Speaking of the appropriateness of this project, I wanted to appeal to the widest audience possible, so I made sure that none of the books were religious or political. And I also used neutral, or, at the very least, winter-themed wrapping paper. These books don’t have to be Christmas presents. They could be for Hannukah, Kwanza, Winter Solstice, Festivus, Birthdays, whatever. That was very important to me.

Not for nothing, cutting wrapping paper for 180 books is quite the undertaking. Yes, I watched Netflix as I worked. Even so, thank goodness Dear Husband lent a hand, or I’d probably still be sitting there, aching back and all.

Here’s the part of the project where I started to panic. How would I get these books into the hands of people who needed them the most? This was more of a challenge than I first thought.

Not even in my wildest dreams would 180 books leave my little free library within a month, unless I really advertised. Unfortunately, if I spread the word on community forums, I would also risk attracting book resellers. These resellers have been known to steal the entire contents of little free libraries, and then sell the books on Amazon. That would defeat my purpose of getting these books to people who couldn’t afford to buy books. All my work would have been for naught. So I would need to get creative.

Where would I find families in need? Hmm… my first thought was the local women’s shelter. And then after listening to a heartbreaking story on NPR, I also thought of the food bank. I contacted both agencies, and they were quite happy with my idea. So I divided the books into 3 piles: 60 books for the women’s shelter, 70 for the food bank, and 50 for my little free library.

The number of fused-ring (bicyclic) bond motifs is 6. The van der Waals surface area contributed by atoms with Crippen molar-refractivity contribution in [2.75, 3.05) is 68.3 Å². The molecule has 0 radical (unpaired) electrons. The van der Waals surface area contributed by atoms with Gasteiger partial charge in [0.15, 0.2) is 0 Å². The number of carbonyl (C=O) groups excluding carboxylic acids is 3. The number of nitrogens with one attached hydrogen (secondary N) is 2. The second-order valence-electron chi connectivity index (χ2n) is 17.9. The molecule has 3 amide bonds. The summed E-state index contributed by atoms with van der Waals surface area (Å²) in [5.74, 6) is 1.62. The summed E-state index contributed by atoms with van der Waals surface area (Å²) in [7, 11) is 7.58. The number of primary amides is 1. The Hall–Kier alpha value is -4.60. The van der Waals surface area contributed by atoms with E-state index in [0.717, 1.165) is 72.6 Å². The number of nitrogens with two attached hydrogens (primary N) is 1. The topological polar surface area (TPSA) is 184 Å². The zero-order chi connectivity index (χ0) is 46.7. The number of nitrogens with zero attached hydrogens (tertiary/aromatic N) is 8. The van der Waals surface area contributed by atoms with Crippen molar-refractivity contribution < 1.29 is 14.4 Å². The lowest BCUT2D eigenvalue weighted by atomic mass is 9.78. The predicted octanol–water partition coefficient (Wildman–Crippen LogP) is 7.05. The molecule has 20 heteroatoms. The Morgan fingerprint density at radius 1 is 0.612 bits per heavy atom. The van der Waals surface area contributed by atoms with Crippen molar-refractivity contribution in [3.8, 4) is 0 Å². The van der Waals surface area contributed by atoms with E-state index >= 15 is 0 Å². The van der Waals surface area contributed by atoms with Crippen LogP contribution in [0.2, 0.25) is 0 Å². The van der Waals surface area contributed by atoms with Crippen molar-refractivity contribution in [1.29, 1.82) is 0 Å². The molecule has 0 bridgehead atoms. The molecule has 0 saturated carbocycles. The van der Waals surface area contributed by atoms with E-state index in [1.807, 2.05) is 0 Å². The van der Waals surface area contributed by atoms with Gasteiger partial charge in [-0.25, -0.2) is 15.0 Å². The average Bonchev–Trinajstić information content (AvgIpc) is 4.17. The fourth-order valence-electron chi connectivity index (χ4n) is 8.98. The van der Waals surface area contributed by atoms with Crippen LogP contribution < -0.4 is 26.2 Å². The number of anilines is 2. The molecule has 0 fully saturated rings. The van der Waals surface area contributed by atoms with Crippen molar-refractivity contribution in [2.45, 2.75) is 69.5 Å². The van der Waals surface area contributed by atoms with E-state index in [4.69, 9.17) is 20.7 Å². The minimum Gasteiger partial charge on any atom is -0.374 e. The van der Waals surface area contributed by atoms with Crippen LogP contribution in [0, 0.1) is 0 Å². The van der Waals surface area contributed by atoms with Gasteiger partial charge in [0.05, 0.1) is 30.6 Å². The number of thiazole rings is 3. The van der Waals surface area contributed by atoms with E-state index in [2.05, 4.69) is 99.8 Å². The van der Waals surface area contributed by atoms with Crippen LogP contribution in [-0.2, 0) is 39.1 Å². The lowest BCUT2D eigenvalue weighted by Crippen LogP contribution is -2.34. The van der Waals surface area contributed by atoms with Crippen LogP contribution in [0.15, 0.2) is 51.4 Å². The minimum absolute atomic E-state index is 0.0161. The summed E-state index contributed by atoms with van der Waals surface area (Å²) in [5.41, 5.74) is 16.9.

The women’s shelter was easy. I simply dropped off the box of books with the director. They were very happy to have them. Done.

The food bank turned out to be a lot of fun. We were allowed to set up a table, outside, next to the food bank line, and we could talk to people as they came in. “Would you like to give someone a book? It’s free.”

There was a bit of a feeding frenzy at first. Some people took more books than they had children. I had to put a stop to that. I wanted to spread the love. Some people were really shy, and had to be encouraged to take one for each child. Others thought they’d have to pay for them.

A great deal of the people in line at the food bank barely spoke English, and were thrilled to get books so their children could assimilate into the culture in advance of going to school. And reading those books to the children would help them practice the language, too. I could just imagine a mother sitting with her toddler, saying, “See? In English, a dog says ‘woof’.”

In about 2 hours time, the food bank books were gone, and I had a silly smile on my face. Now I was left with just the 50 books for the little free library. I didn’t want to put them out all at once, because of book resellers. I decided to put out about 8 at a time and replenish as needed.

Unfortunately, they weren’t moving. I even did a big sidewalk chalk sign that said, “Books make great gifts!”. Still nothing. Sigh.

Finally, I decided to post information about it on my little free library’s Facebook group page and hope for the best. After chatting with a few of the regular patrons, they asked for some books for families they were trying to help out. They gave me the ages of the children in question, and I put together packages for them to pick up. It was fun, choosing the books for each child. I felt like Santa’s helper.